Fuschi v. Vir Den

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[Civ. No. 18507. Second Dist., Div. Two. Nov. 6, 1951.]

CRETA FUSCHI et al., Appellants, v. LEON J. VIR DEN, Individually and as Administrator, etc., et al., Respondents.

COUNSEL

Earl E. Howard and Charles F. Howard for Appellants.

Allan L. Leonard for Respondents.

OPINION

WILSON, J.

This is an action to impress and enforce an alleged resulting trust in real property. Findings and judgment were in favor of defendants, and plaintiffs have appealed from the judgment.

In May, 1946, plaintiffs and Louise Vir Den, now deceased, entered into negotiations with Mr. and Mrs. Matlin for the purchase of real property. They reached an agreement that the Matlin property would be purchased for $14,000 payable $8,000 in cash, the remaining $6,000 to be secured by mortgage or trust deed payable at the rate of $60 a month. Defendant Leon Vir Den was not present at the time. A cash payment of $200 was made to the Matlins to bind the transaction. [107 Cal. App. 2d 282] An escrow was opened wherein $3,500 was paid, the same having come from the bank account of Louise Vir Den, and the further sum of $4,365 from the bank account of defendant Leon Vir Den. A trust deed in the sum of $6,000 was executed by Leon.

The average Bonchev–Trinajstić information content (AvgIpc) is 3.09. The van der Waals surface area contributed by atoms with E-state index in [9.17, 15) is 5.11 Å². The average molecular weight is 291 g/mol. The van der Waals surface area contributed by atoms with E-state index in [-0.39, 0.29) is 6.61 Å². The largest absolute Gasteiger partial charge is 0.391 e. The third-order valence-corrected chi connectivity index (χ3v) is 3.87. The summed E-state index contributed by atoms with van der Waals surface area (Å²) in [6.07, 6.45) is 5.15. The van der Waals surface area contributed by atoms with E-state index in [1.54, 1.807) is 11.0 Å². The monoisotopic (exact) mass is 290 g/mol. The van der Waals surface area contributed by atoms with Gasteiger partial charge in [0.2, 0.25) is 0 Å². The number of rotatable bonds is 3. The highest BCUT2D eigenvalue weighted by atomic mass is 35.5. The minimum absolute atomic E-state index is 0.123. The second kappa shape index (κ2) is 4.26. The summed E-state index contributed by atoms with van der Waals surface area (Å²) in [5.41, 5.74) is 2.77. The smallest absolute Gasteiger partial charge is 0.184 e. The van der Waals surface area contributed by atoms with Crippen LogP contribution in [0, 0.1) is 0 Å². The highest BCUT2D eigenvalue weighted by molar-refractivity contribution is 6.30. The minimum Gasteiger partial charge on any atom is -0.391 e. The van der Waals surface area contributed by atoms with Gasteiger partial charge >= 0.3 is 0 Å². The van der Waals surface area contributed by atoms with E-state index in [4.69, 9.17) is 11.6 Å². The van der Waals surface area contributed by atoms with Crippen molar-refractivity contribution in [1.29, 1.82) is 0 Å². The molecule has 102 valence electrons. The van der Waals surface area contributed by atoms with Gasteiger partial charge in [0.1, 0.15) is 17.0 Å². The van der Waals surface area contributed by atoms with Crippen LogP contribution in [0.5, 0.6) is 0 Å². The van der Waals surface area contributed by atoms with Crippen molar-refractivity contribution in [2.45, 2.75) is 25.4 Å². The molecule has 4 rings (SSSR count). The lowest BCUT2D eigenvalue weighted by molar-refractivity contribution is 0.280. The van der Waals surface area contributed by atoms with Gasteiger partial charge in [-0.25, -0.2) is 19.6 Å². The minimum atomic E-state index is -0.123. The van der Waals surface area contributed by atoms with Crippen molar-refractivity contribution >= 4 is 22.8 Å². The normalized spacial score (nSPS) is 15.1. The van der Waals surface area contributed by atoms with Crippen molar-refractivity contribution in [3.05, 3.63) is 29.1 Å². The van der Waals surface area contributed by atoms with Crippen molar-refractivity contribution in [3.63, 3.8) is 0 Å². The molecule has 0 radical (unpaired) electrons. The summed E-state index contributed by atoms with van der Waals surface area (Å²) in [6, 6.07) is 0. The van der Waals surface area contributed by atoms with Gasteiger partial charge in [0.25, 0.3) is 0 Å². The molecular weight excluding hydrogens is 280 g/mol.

Plaintiffs contend that the aforesaid sum of $200 was paid by them and that a trust resulted in their favor for that amount; that a trust resulted to the extent of $6,000 in their favor because they had orally agreed to pay the amount of the trust deed; that a trust resulted in the sum of $3,500 in favor of the estate of Louise Vir Den because that amount had been advanced from her bank account, to one half of which sum plaintiff Creta Fuschi, decedent's daughter, is entitled. The evidence is in conflict as to each of such contentions.

[1] Plaintiffs testified that the deposit of $200 was made by plaintiff Antonio Fuschi while defendant Leon Vir Den testified that his mother paid the sum in question and he reimbursed her in that amount. The receipt from the Matlins for $200 was made in the name of Louise Vir Den. Since the evidence with reference to such amount is conflicting the finding thereon will not be disturbed.